What about 8K?
You can now buy 8K TVs from a number of brands, including Samsung, LG and Sony. It's arguably Samsung that has lead the way, and our favourite 8K TV so far is the excellent QN75QN900A.
It's important to note, though, that almost no native 8K content is available. If you buy an 8K TV and want to show of its ridiculously high resolution, you'll have to do so using nature, scenery and space footage from YouTube. At this stage, no streaming services have even hinted at launching 8K content, and it seems unlikely that an 8K disc format will ever materialise.
For those reasons, it's hard to recommend that most people pay the extra for an 8K TV at this stage. That said, if you've got deep pockets and want to be as ready as possible for the potential 8K content of the future, there's no real harm in going for an 8K TV now, particularly as models such as the Samsung QN900A make current 4K content look better than ever.
Should you buy an HDR TV?
High Dynamic Range is without a doubt a much bigger deal than 8K, and certainly something you should consider before buying your next TV.
Essentially, the higher the dynamic range (brightness and colours), the more lifelike the picture. HDR offers greater subtlety and depth of gradations of colours, plus stronger contrast.
There are various types of HDR out there, and with different TV brands backing different variants, it can be a minefield trying to find the best option. Allow us to explain.
First up is HDR10, which is essentially the core HDR format that every HDR TV should support.
HDR10 is a static HDR format that applies the HDR values on a scene-by-scene basis (i.e. whenever the camera cuts to a new scene). Dolby Vision, on the other hand, applies this image information (called metadata) on a frame-by-frame basis. This dynamic form of HDR, when implemented properly, has the potential to improve upon the standard HDR10 presentation.
HDR10+ is a rival format to Dolby Vision. Created by Samsung, it also uses dynamic metadata but, whereas Dolby Vision is licensed, HDR10+ is a free, open format that any company can deploy as it sees fit.
Of these two 'dynamic' HDR formats, Dolby Vision is by far the most prevalent, both in terms of TVs and content, and if you have to choose between one and the other, that's the one we'd recommend. That said, you can now buy TVs from the likes of Philips and Panasonic that support both Dolby Vision and HDR10+.
Finally in our rundown of HDR formats is HLG (Hybrid Log Gamma), which was developed specifically for broadcasting by the BBC and Japan's NHK. In the UK, HLG is used to deliver all of the HDR content offered by the BBC and Sky, but it's less widespread in the US, with DirecTV really the only major player that's adopted the format.
What inputs and outputs do you need?
These days, it's all about HDMI, which is used to connect everything from set-top boxes to video streamers, Blu-ray players to games consoles. Thanks to ARC/eARC (Audio Return Channel / Enhanced Audio Return Channel), a single HDMI connection can even be used to output sound to an AV receiver or soundbar at the same time as it receives a video signal.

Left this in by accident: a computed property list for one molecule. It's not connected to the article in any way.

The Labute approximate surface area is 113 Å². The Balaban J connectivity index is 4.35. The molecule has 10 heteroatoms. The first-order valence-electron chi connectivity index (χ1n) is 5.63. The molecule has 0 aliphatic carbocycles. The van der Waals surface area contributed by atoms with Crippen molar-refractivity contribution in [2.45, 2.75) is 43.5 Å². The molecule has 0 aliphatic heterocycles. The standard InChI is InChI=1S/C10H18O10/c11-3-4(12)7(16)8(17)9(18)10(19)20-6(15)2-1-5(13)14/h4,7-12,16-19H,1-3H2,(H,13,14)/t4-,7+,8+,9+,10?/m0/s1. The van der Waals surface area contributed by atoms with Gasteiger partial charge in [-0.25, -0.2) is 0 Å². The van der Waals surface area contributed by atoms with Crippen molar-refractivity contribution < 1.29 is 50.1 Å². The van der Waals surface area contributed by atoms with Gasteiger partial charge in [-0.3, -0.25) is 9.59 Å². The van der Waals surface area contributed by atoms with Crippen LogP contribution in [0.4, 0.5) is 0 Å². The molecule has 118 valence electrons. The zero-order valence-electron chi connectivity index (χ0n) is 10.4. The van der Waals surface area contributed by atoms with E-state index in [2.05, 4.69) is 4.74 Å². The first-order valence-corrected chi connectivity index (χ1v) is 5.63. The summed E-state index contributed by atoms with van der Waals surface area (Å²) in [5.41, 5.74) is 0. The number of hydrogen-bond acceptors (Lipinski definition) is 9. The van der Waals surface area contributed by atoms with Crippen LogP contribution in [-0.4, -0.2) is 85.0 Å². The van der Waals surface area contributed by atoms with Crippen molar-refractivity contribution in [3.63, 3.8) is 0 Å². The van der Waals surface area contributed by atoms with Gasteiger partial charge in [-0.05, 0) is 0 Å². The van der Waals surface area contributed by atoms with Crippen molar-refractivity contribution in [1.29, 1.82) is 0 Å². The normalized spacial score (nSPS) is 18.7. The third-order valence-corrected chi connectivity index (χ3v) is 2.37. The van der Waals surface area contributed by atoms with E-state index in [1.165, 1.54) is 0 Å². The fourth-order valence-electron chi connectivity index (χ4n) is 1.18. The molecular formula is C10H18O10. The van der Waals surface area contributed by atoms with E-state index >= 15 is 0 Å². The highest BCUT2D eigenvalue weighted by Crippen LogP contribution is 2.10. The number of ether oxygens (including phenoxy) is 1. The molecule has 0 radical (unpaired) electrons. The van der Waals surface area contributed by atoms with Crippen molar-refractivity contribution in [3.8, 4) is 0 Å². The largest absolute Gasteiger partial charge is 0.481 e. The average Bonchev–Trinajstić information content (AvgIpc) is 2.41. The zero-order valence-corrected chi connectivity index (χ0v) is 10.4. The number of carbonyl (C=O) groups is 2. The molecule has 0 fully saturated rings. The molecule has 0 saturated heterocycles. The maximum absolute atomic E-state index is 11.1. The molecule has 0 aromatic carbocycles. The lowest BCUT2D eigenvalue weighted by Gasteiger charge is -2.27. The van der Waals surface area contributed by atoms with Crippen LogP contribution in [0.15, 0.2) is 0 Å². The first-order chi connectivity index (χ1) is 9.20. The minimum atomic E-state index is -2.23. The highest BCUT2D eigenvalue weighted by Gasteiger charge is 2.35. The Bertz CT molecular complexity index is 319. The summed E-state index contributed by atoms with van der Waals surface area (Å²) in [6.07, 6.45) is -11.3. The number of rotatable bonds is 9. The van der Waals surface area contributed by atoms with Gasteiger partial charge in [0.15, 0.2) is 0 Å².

Currently, three HDMI connections is standard on budget and mid-range TVs, while four is the norm for premium models.
The specification of the HDMI connections tends to differ depending on the price of the TV, too, with premium models now commonly getting at least one or two HDMI 2.1 sockets. These have greater bandwidth than their HDMI 2.0 counterparts and can support advanced formats such as 4K@120Hz and 8K@60Hz. Fancy gaming features such as Auto Low Latency Mode and Variable Refresh Rate are often supported via HDMI 2.1 sockets, too, though not always. It's sensible to check the specs thoroughly if there are particular features you're after.
After HDMIs, USB ports are the most abundant on modern TVs. You can use these to keep devices charged (often particularly useful for stick- or dongle-style video streamers), and some TVs allow the connection of flash drives and hard drives for the recording of live TV content.
Other useful connections include optical and stereo outputs, which can be used in lieu of HDMI ARC to connect legacy audio equipment. Headphone outputs are still fairly common, too, though Bluetooth is also supported by most TVs now and Samsung TVs in fact now feature the latter but not the former.
Lastly, while some TVs feature composite inputs (often via an adapter), most – even at the budget end – have phased out legacy connections such as SCART. So those clinging on to old video cassette recorders, for example, should be aware of that.
What about smart features and streaming apps?
As with 4K, it's now hard to buy a TV that doesn't have a smart platform packed with streaming apps. Almost every TV will have Netflix and Amazon Prime Video on board, and Disney+ is fast approaching a similar level of ubiquity. Apple TV (which is great for pay-as-you-go movies as well as the Apple TV+ subscription service) is becoming increasingly common, too.
Beyond those, you're going to want to look out for services such as HBO Max, Hulu, Paramount+ and Peacock, with priority given to those services to which you already subscribe.
Should you buy an OLED, QLED or LCD TV?
LCD TVs, which require a backlight usually made up of white LEDs to show a picture on the LCD panel, are available in a wide variety of screen sizes and, thanks in part to the technology's low cost of production, at affordable prices.
OLED (Organic Light-Emitting Diode) is a panel technology that uses self-emissive particles – so there's no need for a backlight. This allows OLED TVs to be unbelievably slim, while also offering convincing pitch-dark blacks, strong contrast and superb viewing angles. LG and Sony are the big brands with OLED TVs in their line-ups and, broadly speaking, they're excellent.
QLED (Quantum-dot Light-Emitting Diode), meanwhile, is Samsung’s response to OLED. A QLED TV is an LCD TV but with a quantum dot coating over the backlight. However, the quantum dots (tiny semiconductor particles) in current QLEDs do not emit their own light. So QLED TVs, like conventional LCDs, rely on a backlight. The advantages of a QLED TV? You tend to get brilliantly vibrant colours, plus bright, sharp and crisply detailed images. Samsung's QLEDs have got better and better over the years, existing as a fine alternative to OLEDs TVs. Interestingly, though, Samsung is set to launch its own OLED TVs in 2022.